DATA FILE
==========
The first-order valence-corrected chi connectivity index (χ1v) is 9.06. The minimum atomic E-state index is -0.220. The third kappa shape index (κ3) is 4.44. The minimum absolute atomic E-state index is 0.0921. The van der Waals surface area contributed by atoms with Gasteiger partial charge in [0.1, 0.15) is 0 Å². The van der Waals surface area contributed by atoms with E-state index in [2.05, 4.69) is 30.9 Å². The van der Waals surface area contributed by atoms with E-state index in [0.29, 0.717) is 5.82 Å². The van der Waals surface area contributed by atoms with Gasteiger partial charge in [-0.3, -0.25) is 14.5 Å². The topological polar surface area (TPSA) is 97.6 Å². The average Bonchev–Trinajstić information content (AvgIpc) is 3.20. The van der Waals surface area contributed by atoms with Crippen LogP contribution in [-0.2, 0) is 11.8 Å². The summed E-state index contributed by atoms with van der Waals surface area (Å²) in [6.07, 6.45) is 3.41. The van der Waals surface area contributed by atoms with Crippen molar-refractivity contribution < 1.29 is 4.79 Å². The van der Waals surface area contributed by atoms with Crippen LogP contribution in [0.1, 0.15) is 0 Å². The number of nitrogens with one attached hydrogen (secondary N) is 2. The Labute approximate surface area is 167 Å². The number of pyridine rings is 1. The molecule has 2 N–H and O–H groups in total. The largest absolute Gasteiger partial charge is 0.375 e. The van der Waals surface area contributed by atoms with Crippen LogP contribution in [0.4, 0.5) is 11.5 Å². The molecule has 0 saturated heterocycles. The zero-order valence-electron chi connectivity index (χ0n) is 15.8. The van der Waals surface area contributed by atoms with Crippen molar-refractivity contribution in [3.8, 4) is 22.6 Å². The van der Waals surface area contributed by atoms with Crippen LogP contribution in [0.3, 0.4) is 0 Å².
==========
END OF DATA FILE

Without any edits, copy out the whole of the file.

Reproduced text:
The first-order valence-corrected chi connectivity index (χ1v) is 9.06. The minimum atomic E-state index is -0.220. The third kappa shape index (κ3) is 4.44. The minimum absolute atomic E-state index is 0.0921. The van der Waals surface area contributed by atoms with Gasteiger partial charge in [0.1, 0.15) is 0 Å². The van der Waals surface area contributed by atoms with E-state index in [2.05, 4.69) is 30.9 Å². The van der Waals surface area contributed by atoms with E-state index in [0.29, 0.717) is 5.82 Å². The van der Waals surface area contributed by atoms with Gasteiger partial charge in [-0.3, -0.25) is 14.5 Å². The topological polar surface area (TPSA) is 97.6 Å². The average Bonchev–Trinajstić information content (AvgIpc) is 3.20. The van der Waals surface area contributed by atoms with Crippen LogP contribution in [-0.2, 0) is 11.8 Å². The summed E-state index contributed by atoms with van der Waals surface area (Å²) in [6.07, 6.45) is 3.41. The van der Waals surface area contributed by atoms with Crippen molar-refractivity contribution < 1.29 is 4.79 Å². The van der Waals surface area contributed by atoms with Crippen LogP contribution in [0.1, 0.15) is 0 Å². The number of nitrogens with one attached hydrogen (secondary N) is 2. The Labute approximate surface area is 167 Å². The number of pyridine rings is 1. The molecule has 2 N–H and O–H groups in total. The largest absolute Gasteiger partial charge is 0.375 e. The van der Waals surface area contributed by atoms with Crippen LogP contribution in [0.4, 0.5) is 11.5 Å². The molecule has 0 saturated heterocycles. The zero-order valence-electron chi connectivity index (χ0n) is 15.8. The van der Waals surface area contributed by atoms with Crippen molar-refractivity contribution in [3.8, 4) is 22.6 Å². The van der Waals surface area contributed by atoms with Crippen LogP contribution in [0.3, 0.4) is 0 Å².